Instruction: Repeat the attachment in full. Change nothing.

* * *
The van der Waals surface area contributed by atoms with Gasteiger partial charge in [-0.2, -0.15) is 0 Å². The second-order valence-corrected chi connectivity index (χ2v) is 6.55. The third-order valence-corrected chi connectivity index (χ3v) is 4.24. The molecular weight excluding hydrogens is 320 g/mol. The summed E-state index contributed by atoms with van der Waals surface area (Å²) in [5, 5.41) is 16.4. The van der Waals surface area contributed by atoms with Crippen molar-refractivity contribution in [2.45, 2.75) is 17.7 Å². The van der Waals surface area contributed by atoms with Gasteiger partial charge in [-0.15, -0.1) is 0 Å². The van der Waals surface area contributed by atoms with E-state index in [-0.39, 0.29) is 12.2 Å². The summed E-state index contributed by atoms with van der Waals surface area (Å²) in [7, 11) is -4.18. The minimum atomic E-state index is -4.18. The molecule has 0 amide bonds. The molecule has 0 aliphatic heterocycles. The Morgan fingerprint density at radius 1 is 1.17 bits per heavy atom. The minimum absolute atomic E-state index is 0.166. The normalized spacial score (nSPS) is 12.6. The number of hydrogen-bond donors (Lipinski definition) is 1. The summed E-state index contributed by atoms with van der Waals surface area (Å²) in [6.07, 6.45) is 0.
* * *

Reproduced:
The van der Waals surface area contributed by atoms with Gasteiger partial charge in [-0.2, -0.15) is 0 Å². The second-order valence-corrected chi connectivity index (χ2v) is 6.55. The third-order valence-corrected chi connectivity index (χ3v) is 4.24. The molecular weight excluding hydrogens is 320 g/mol. The summed E-state index contributed by atoms with van der Waals surface area (Å²) in [5, 5.41) is 16.4. The van der Waals surface area contributed by atoms with Crippen molar-refractivity contribution in [2.45, 2.75) is 17.7 Å². The van der Waals surface area contributed by atoms with Gasteiger partial charge in [-0.15, -0.1) is 0 Å². The van der Waals surface area contributed by atoms with E-state index in [-0.39, 0.29) is 12.2 Å². The summed E-state index contributed by atoms with van der Waals surface area (Å²) in [7, 11) is -4.18. The minimum atomic E-state index is -4.18. The molecule has 0 amide bonds. The molecule has 0 aliphatic heterocycles. The Morgan fingerprint density at radius 1 is 1.17 bits per heavy atom. The minimum absolute atomic E-state index is 0.166. The normalized spacial score (nSPS) is 12.6. The number of hydrogen-bond donors (Lipinski definition) is 1. The summed E-state index contributed by atoms with van der Waals surface area (Å²) in [6.07, 6.45) is 0.